As far as how I came by my innate sense of morality, I compare it to mathematics. I came by my innate sense of mathematics primarily from Mr. Johnson, my high school math teacher. That in no way proves that mathematics is subjective. 2+2=4, even if I had to learn it. By comparison, coming by morality naturally or by being taught does not prove it subjective, either.

  7. Justin says:

    “No atheist that I know of is going to make such a concession, ever. This would render the debate utterly pointless. No debate is going to be fuzzy, warm and on your own terms. This is something that everyone has to just deal with.
    Second, the God you “see” is not how the whole thing got started and is not even in the same character as the deity of the “Old Testament”. Thus the want, fails.
    Third, even given such a concession, if the evidence does not support the biblical account, the concession will be irrelevant as your argument falls apart anyway.”

    Well, simply dictating that someone’s argument falls apart without demonstration sure is convincing. That aside, I find another interesting notion that atheists have, of the Heavenly Grandfather. You know, the old guy, approaching senility, sitting in his back yard, urging the parents to “just let those kids do what they want, as long as they’re happy”…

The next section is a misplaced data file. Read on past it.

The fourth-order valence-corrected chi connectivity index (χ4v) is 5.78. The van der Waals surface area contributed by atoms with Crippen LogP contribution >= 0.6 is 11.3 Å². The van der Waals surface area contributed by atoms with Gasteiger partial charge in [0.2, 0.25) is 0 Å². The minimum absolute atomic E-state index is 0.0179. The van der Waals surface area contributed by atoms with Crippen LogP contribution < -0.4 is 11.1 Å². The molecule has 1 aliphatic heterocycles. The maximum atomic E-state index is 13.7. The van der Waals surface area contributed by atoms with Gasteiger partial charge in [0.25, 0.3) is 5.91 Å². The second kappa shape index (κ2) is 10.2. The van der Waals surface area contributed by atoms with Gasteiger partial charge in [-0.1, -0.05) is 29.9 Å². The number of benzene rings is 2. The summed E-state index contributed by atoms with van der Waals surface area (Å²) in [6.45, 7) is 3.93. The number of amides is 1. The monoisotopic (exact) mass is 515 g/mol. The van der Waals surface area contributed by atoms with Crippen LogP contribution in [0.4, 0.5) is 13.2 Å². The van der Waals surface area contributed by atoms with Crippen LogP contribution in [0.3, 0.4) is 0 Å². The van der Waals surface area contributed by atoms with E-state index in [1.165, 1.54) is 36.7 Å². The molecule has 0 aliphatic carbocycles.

Without specifics, I find it difficult to see how the God of the Old Testament and the God of the New Testament differ.

    As to conceding a point, I don’t hold it against atheists who make strawmen, I just point them out.

  8. kenetiks says:

    Kenetiks,

    Atheism is not a philosophy? Sure it is. I think the fact that so many atheists do not understand the ramifications and the logical outworkings of atheism give the impression that atheism isn’t a philosophy. Neitzsche, Hume, Kant, etc., might disagree with you.

    Atheism is a disbelief in deities. Rather simple really.

    As far as how I came by my innate sense of morality, I compare it to mathematics. I came by my innate sense of mathematics primarily from Mr. Johnson, my high school math teacher. That in no way proves that mathematics is subjective. 2+2=4, even if I had to learn it. By comparison, coming by morality naturally or by being taught does not prove it subjective, either.

    Apples and oranges.

    Humans have an all but innate sense of what you call morality. This occurs irregardless of your assertions.

  9. jackhudson says:

    An immense amount of debating from atheists is directed squarely at Islam. A simple google search will return a good number of great material.

    You know, you are right; that was far too general. True of some well known atheists, but not all.

  10. kenetiks says:

    Well, simply dictating that someone’s argument falls apart without demonstration sure is convincing. That aside, I find another interesting notion that atheists have, of the Heavenly Grandfather. You know, the old guy, approaching senility, sitting in his back yard, urging the parents to “just let those kids do what they want, as long as they’re happy”…